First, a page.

A review of “A Home at the End of the World” by Jeanne Aufmuth


Stars: ***

Rating: R for language and nudity

Run Time: 1 hour, 35 minutes



Colin Farrell brings at lot more than dishy looks to the table in this quirky coming-of-age tale.

Suffering a bad wig and pointedly period tunes, Farrell acts out the life and times of Bobby, a sensitive, awestruck man-child with a penchant for honesty and the embrace of his childhood friend Jonathan (Dallas Roberts).

Tragedy marks Bobby from the outset; from the unforeseen death of his beloved older brother to the untimely demise of both parents.  Jonathan’s mom (Sissy Spacek) pseudo-adopts the needy boy in his formative years, offering up homespun support that impacts Bobby’s future.

As the sexually ambiguous Bobby and Jonathan advance into adulthood and the bohemian ways of New York’s East Village circa 1980s, they become the axis of a spinning group of friends and lovers. The most meaningful of which is zany, free-spirited roommate Clare (Robyn Wright Penn), who loves both men with a fierce conviction. Their unusual arrangement is one of the film’s many off-beat but compassionate set-ups.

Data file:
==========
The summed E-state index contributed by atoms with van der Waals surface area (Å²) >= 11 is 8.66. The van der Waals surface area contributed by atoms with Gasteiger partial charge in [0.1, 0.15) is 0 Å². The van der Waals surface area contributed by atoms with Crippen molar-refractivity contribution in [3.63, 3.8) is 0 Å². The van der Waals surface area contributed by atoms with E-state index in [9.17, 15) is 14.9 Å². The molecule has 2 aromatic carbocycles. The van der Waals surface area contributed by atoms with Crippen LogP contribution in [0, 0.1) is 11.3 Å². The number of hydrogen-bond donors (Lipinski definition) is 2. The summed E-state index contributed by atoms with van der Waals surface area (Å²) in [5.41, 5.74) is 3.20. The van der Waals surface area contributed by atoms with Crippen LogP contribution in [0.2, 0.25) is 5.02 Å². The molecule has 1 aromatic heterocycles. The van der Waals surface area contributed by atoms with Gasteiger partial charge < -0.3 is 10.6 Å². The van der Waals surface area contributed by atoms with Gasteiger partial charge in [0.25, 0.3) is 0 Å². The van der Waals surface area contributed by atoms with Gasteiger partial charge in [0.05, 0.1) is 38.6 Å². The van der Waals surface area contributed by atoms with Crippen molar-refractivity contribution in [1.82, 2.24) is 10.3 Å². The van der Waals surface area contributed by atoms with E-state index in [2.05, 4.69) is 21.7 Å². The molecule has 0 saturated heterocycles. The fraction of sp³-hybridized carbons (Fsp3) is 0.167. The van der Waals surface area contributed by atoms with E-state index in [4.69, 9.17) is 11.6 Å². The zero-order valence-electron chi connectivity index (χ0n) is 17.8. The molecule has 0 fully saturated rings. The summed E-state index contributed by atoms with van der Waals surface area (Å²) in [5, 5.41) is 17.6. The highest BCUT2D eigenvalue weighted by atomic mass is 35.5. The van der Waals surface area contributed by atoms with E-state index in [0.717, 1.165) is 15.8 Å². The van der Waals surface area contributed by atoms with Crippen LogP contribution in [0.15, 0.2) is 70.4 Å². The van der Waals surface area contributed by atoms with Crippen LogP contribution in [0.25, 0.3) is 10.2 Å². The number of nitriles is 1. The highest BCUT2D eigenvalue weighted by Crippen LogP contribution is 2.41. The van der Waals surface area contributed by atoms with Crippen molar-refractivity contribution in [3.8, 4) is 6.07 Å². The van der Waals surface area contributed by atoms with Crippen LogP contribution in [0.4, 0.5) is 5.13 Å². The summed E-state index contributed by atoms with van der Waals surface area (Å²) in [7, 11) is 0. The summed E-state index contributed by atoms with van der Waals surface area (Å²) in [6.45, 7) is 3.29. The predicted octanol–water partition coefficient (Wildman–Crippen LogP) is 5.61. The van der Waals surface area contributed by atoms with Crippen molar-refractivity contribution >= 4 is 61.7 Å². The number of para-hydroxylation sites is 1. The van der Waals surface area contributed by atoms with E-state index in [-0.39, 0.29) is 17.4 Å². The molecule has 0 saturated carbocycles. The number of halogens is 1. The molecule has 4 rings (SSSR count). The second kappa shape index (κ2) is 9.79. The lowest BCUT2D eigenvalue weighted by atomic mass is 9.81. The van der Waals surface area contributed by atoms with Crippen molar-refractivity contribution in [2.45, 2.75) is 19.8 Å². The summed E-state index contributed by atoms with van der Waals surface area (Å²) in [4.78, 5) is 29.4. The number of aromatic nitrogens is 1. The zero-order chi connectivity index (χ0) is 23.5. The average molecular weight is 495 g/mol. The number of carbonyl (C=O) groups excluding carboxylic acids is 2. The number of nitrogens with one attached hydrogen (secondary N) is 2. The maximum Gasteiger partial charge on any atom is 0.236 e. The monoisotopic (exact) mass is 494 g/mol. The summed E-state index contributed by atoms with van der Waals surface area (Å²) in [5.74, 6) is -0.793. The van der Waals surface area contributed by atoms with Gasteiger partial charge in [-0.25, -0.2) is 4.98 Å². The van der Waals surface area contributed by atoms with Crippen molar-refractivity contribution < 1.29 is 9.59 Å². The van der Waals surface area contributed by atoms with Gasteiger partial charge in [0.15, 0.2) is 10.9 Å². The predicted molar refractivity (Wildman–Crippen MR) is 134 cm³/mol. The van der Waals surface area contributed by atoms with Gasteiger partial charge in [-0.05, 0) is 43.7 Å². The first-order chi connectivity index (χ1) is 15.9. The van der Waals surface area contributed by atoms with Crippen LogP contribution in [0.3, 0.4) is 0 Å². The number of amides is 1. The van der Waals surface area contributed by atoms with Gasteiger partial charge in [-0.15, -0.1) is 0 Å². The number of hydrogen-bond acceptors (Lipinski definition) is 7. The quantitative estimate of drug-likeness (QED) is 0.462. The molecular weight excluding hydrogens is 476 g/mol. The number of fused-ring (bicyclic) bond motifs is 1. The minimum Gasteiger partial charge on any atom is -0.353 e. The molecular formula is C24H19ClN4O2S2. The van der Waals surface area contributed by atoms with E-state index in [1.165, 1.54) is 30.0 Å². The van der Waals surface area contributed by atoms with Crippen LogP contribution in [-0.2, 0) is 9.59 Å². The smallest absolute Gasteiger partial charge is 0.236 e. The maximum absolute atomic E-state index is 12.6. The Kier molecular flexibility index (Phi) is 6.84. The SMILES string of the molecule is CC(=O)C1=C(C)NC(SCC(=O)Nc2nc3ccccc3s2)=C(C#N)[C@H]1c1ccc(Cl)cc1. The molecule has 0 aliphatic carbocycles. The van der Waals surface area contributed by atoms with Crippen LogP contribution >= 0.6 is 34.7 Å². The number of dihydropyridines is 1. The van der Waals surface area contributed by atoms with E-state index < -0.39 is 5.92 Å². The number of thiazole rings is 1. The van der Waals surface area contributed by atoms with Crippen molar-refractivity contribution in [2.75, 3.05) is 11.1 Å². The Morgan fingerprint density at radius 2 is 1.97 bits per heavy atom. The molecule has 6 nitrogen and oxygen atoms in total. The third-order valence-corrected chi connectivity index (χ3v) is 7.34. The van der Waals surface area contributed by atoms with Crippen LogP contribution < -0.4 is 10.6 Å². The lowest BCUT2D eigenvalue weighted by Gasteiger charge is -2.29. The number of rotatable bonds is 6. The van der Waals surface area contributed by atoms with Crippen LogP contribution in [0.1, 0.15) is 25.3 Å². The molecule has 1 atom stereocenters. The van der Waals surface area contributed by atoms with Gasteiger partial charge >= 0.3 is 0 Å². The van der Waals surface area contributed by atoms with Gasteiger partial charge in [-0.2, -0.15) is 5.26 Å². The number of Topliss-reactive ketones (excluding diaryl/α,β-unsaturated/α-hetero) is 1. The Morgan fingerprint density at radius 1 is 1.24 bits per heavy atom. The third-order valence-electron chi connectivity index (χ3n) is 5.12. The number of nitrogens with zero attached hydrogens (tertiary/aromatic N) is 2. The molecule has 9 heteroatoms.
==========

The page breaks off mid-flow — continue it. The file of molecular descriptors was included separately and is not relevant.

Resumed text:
You don’t have to dig deep to find more than pretty to the scrumptious Farrell.  His is an Oscar-caliber performance worthy of high praise.  Loss has deeply etched Bobby’s psyche, leaving him in a permanent state of search and salvage. Farrell manages to sustain that reservoir of vulnerability for the full length of the film. 

Narrative wobbles a tremulous line between heartfelt and glib, keeping just within the confines of realistic emotion and credulity.  A lot goes unspoken, some self-consciously but the majority emotionally raw.

Less is more in this Home.